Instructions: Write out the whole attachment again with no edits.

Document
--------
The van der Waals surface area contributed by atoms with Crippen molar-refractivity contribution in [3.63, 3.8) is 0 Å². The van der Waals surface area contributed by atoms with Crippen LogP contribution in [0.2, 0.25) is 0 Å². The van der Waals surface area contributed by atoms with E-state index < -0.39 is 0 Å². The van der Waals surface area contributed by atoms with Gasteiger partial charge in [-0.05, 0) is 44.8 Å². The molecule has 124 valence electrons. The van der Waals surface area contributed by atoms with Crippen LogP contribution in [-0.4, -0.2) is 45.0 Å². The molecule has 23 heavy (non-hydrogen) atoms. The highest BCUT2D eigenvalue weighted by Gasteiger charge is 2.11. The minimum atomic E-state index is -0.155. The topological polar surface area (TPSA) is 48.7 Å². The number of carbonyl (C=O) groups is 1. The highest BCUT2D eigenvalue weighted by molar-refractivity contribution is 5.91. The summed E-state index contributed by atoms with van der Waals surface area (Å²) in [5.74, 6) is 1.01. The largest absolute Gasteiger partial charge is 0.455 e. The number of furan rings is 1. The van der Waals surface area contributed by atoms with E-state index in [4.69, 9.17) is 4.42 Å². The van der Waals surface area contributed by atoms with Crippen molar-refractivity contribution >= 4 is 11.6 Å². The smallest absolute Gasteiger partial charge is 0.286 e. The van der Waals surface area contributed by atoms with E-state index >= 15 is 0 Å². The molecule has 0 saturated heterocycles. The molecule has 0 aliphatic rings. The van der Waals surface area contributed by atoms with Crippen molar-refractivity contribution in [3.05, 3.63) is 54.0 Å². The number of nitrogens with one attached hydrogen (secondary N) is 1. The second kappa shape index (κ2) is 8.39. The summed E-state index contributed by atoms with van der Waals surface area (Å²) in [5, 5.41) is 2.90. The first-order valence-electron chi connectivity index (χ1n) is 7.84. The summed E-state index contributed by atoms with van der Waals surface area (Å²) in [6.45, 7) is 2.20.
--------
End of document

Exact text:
The van der Waals surface area contributed by atoms with Crippen molar-refractivity contribution in [3.63, 3.8) is 0 Å². The van der Waals surface area contributed by atoms with Crippen LogP contribution in [0.2, 0.25) is 0 Å². The van der Waals surface area contributed by atoms with E-state index < -0.39 is 0 Å². The van der Waals surface area contributed by atoms with Gasteiger partial charge in [-0.05, 0) is 44.8 Å². The molecule has 124 valence electrons. The van der Waals surface area contributed by atoms with Crippen LogP contribution in [-0.4, -0.2) is 45.0 Å². The molecule has 23 heavy (non-hydrogen) atoms. The highest BCUT2D eigenvalue weighted by Gasteiger charge is 2.11. The minimum atomic E-state index is -0.155. The topological polar surface area (TPSA) is 48.7 Å². The number of carbonyl (C=O) groups is 1. The highest BCUT2D eigenvalue weighted by molar-refractivity contribution is 5.91. The summed E-state index contributed by atoms with van der Waals surface area (Å²) in [5.74, 6) is 1.01. The largest absolute Gasteiger partial charge is 0.455 e. The number of furan rings is 1. The van der Waals surface area contributed by atoms with E-state index in [4.69, 9.17) is 4.42 Å². The van der Waals surface area contributed by atoms with Crippen molar-refractivity contribution >= 4 is 11.6 Å². The smallest absolute Gasteiger partial charge is 0.286 e. The van der Waals surface area contributed by atoms with E-state index >= 15 is 0 Å². The molecule has 0 saturated heterocycles. The molecule has 0 aliphatic rings. The van der Waals surface area contributed by atoms with Crippen molar-refractivity contribution in [3.05, 3.63) is 54.0 Å². The number of nitrogens with one attached hydrogen (secondary N) is 1. The second kappa shape index (κ2) is 8.39. The summed E-state index contributed by atoms with van der Waals surface area (Å²) in [5, 5.41) is 2.90. The first-order valence-electron chi connectivity index (χ1n) is 7.84. The summed E-state index contributed by atoms with van der Waals surface area (Å²) in [6.45, 7) is 2.20.